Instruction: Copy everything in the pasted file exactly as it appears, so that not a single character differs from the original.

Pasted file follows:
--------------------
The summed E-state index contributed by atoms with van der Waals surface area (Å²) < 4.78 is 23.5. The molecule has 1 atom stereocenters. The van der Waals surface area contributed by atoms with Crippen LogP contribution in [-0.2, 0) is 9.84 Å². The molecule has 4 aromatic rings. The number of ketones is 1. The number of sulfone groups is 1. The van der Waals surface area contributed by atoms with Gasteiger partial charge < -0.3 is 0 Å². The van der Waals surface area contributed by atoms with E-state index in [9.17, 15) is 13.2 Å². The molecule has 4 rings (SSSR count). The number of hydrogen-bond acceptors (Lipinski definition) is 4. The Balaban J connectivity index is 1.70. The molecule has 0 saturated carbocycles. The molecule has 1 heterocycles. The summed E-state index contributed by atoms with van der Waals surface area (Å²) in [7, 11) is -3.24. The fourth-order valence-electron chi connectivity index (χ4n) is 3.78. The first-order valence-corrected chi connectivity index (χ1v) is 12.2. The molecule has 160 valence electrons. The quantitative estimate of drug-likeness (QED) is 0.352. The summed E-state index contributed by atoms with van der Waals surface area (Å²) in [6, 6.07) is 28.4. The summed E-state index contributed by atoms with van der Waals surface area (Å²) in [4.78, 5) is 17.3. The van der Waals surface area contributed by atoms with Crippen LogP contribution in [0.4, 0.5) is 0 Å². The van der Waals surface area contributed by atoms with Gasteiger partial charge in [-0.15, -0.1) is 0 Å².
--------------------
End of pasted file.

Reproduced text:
The summed E-state index contributed by atoms with van der Waals surface area (Å²) < 4.78 is 23.5. The molecule has 1 atom stereocenters. The van der Waals surface area contributed by atoms with Crippen LogP contribution in [-0.2, 0) is 9.84 Å². The molecule has 4 aromatic rings. The number of ketones is 1. The number of sulfone groups is 1. The van der Waals surface area contributed by atoms with Gasteiger partial charge < -0.3 is 0 Å². The van der Waals surface area contributed by atoms with E-state index in [9.17, 15) is 13.2 Å². The molecule has 4 rings (SSSR count). The number of hydrogen-bond acceptors (Lipinski definition) is 4. The Balaban J connectivity index is 1.70. The molecule has 0 saturated carbocycles. The molecule has 1 heterocycles. The summed E-state index contributed by atoms with van der Waals surface area (Å²) in [7, 11) is -3.24. The fourth-order valence-electron chi connectivity index (χ4n) is 3.78. The first-order valence-corrected chi connectivity index (χ1v) is 12.2. The molecule has 160 valence electrons. The quantitative estimate of drug-likeness (QED) is 0.352. The summed E-state index contributed by atoms with van der Waals surface area (Å²) in [6, 6.07) is 28.4. The summed E-state index contributed by atoms with van der Waals surface area (Å²) in [4.78, 5) is 17.3. The van der Waals surface area contributed by atoms with Crippen LogP contribution in [0.4, 0.5) is 0 Å². The van der Waals surface area contributed by atoms with Gasteiger partial charge in [-0.15, -0.1) is 0 Å².